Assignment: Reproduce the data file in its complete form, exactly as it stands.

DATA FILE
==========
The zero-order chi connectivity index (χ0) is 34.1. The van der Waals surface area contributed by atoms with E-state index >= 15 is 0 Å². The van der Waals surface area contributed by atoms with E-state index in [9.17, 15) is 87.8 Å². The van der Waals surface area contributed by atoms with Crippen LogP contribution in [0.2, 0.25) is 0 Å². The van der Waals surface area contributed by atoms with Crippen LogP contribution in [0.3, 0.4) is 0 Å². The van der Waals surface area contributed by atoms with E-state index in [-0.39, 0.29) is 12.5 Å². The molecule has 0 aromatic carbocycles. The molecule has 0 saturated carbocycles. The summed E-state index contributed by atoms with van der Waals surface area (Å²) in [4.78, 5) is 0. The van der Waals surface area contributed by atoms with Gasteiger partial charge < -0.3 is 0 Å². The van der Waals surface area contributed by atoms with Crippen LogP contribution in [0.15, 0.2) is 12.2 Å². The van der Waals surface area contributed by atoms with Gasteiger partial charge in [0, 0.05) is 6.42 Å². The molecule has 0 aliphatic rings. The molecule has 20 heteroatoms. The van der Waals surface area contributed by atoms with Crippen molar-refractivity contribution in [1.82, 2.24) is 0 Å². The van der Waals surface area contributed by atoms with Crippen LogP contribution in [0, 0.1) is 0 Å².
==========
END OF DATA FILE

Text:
The zero-order chi connectivity index (χ0) is 34.1. The van der Waals surface area contributed by atoms with E-state index >= 15 is 0 Å². The van der Waals surface area contributed by atoms with E-state index in [9.17, 15) is 87.8 Å². The van der Waals surface area contributed by atoms with Crippen LogP contribution in [0.2, 0.25) is 0 Å². The van der Waals surface area contributed by atoms with Crippen LogP contribution in [0.3, 0.4) is 0 Å². The van der Waals surface area contributed by atoms with E-state index in [-0.39, 0.29) is 12.5 Å². The molecule has 0 aromatic carbocycles. The molecule has 0 saturated carbocycles. The summed E-state index contributed by atoms with van der Waals surface area (Å²) in [4.78, 5) is 0. The van der Waals surface area contributed by atoms with Gasteiger partial charge < -0.3 is 0 Å². The van der Waals surface area contributed by atoms with Crippen LogP contribution in [0.15, 0.2) is 12.2 Å². The van der Waals surface area contributed by atoms with Gasteiger partial charge in [0, 0.05) is 6.42 Å². The molecule has 0 aliphatic rings. The molecule has 20 heteroatoms. The van der Waals surface area contributed by atoms with Crippen molar-refractivity contribution in [1.82, 2.24) is 0 Å². The van der Waals surface area contributed by atoms with Crippen LogP contribution in [0, 0.1) is 0 Å².